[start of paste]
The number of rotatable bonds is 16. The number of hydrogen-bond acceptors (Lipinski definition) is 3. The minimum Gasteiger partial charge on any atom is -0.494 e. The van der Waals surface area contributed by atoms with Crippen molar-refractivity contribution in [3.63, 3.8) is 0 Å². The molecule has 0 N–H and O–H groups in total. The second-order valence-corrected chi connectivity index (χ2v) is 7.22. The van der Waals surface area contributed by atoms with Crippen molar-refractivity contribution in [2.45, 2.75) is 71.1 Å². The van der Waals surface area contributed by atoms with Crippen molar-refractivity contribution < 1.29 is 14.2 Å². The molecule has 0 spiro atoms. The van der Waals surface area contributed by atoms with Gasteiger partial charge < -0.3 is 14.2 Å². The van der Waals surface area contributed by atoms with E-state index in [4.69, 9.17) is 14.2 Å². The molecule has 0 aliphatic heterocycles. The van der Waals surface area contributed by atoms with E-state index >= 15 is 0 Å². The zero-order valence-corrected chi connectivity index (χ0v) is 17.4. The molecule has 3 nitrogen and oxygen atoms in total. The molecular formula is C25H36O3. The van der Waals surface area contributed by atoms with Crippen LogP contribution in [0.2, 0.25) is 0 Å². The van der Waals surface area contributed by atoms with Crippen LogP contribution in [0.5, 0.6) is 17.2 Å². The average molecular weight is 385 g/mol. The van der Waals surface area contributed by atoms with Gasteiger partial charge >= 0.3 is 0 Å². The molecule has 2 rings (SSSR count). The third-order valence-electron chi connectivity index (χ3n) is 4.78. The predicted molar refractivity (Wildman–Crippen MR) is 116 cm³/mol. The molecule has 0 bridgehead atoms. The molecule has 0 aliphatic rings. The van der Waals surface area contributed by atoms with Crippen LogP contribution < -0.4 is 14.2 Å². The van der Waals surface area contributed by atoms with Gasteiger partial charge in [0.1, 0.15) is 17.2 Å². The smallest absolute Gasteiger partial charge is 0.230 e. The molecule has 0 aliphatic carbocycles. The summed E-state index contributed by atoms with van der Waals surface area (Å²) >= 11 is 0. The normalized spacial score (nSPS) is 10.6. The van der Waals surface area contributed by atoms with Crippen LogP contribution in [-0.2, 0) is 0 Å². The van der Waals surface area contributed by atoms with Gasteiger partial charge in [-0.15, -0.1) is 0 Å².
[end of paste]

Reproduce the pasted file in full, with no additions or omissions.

The number of rotatable bonds is 16. The number of hydrogen-bond acceptors (Lipinski definition) is 3. The minimum Gasteiger partial charge on any atom is -0.494 e. The van der Waals surface area contributed by atoms with Crippen molar-refractivity contribution in [3.63, 3.8) is 0 Å². The molecule has 0 N–H and O–H groups in total. The second-order valence-corrected chi connectivity index (χ2v) is 7.22. The van der Waals surface area contributed by atoms with Crippen molar-refractivity contribution in [2.45, 2.75) is 71.1 Å². The van der Waals surface area contributed by atoms with Crippen molar-refractivity contribution < 1.29 is 14.2 Å². The molecule has 0 spiro atoms. The van der Waals surface area contributed by atoms with Gasteiger partial charge < -0.3 is 14.2 Å². The van der Waals surface area contributed by atoms with E-state index in [4.69, 9.17) is 14.2 Å². The molecule has 0 aliphatic heterocycles. The van der Waals surface area contributed by atoms with E-state index >= 15 is 0 Å². The zero-order valence-corrected chi connectivity index (χ0v) is 17.4. The molecule has 3 nitrogen and oxygen atoms in total. The molecular formula is C25H36O3. The van der Waals surface area contributed by atoms with Crippen LogP contribution in [0.2, 0.25) is 0 Å². The van der Waals surface area contributed by atoms with Crippen LogP contribution in [0.5, 0.6) is 17.2 Å². The average molecular weight is 385 g/mol. The van der Waals surface area contributed by atoms with Gasteiger partial charge >= 0.3 is 0 Å². The molecule has 2 rings (SSSR count). The third-order valence-electron chi connectivity index (χ3n) is 4.78. The predicted molar refractivity (Wildman–Crippen MR) is 116 cm³/mol. The molecule has 0 bridgehead atoms. The molecule has 0 aliphatic rings. The van der Waals surface area contributed by atoms with Crippen LogP contribution < -0.4 is 14.2 Å². The van der Waals surface area contributed by atoms with Gasteiger partial charge in [0.1, 0.15) is 17.2 Å². The smallest absolute Gasteiger partial charge is 0.230 e. The molecule has 0 aliphatic carbocycles. The summed E-state index contributed by atoms with van der Waals surface area (Å²) >= 11 is 0. The normalized spacial score (nSPS) is 10.6. The van der Waals surface area contributed by atoms with Crippen LogP contribution in [-0.2, 0) is 0 Å². The van der Waals surface area contributed by atoms with Gasteiger partial charge in [-0.15, -0.1) is 0 Å².